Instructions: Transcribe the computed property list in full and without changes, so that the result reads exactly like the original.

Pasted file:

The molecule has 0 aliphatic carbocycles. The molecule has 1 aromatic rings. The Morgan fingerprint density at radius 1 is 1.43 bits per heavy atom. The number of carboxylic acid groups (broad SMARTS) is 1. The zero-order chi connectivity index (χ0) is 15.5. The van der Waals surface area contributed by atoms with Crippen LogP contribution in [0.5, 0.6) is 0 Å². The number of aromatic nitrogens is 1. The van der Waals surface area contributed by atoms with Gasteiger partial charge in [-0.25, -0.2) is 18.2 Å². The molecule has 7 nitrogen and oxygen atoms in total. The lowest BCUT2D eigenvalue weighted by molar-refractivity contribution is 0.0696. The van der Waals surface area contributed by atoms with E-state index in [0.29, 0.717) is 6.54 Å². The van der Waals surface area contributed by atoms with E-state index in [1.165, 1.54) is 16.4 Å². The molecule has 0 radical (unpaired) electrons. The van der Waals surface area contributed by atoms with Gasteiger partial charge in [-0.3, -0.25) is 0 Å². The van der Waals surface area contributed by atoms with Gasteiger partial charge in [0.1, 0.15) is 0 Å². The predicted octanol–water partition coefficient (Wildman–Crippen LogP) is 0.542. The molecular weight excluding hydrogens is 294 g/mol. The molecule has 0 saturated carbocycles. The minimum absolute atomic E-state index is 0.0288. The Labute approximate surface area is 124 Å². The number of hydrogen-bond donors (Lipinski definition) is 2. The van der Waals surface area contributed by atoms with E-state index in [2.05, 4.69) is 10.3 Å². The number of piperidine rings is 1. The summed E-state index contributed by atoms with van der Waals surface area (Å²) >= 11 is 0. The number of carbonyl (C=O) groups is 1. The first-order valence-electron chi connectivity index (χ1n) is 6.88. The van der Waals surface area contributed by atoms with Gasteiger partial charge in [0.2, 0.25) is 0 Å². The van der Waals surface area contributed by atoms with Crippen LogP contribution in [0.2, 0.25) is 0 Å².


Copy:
The molecule has 0 aliphatic carbocycles. The molecule has 1 aromatic rings. The Morgan fingerprint density at radius 1 is 1.43 bits per heavy atom. The number of carboxylic acid groups (broad SMARTS) is 1. The zero-order chi connectivity index (χ0) is 15.5. The van der Waals surface area contributed by atoms with Crippen LogP contribution in [0.5, 0.6) is 0 Å². The number of aromatic nitrogens is 1. The van der Waals surface area contributed by atoms with Gasteiger partial charge in [-0.25, -0.2) is 18.2 Å². The molecule has 7 nitrogen and oxygen atoms in total. The lowest BCUT2D eigenvalue weighted by molar-refractivity contribution is 0.0696. The van der Waals surface area contributed by atoms with E-state index in [0.29, 0.717) is 6.54 Å². The van der Waals surface area contributed by atoms with E-state index in [1.165, 1.54) is 16.4 Å². The molecule has 0 radical (unpaired) electrons. The van der Waals surface area contributed by atoms with Gasteiger partial charge in [-0.3, -0.25) is 0 Å². The van der Waals surface area contributed by atoms with Gasteiger partial charge in [0.1, 0.15) is 0 Å². The predicted octanol–water partition coefficient (Wildman–Crippen LogP) is 0.542. The molecular weight excluding hydrogens is 294 g/mol. The molecule has 0 saturated carbocycles. The minimum absolute atomic E-state index is 0.0288. The Labute approximate surface area is 124 Å². The number of hydrogen-bond donors (Lipinski definition) is 2. The van der Waals surface area contributed by atoms with E-state index in [2.05, 4.69) is 10.3 Å². The number of piperidine rings is 1. The summed E-state index contributed by atoms with van der Waals surface area (Å²) >= 11 is 0. The number of carbonyl (C=O) groups is 1. The first-order valence-electron chi connectivity index (χ1n) is 6.88. The van der Waals surface area contributed by atoms with Gasteiger partial charge in [0.2, 0.25) is 0 Å². The van der Waals surface area contributed by atoms with Crippen LogP contribution in [0.2, 0.25) is 0 Å².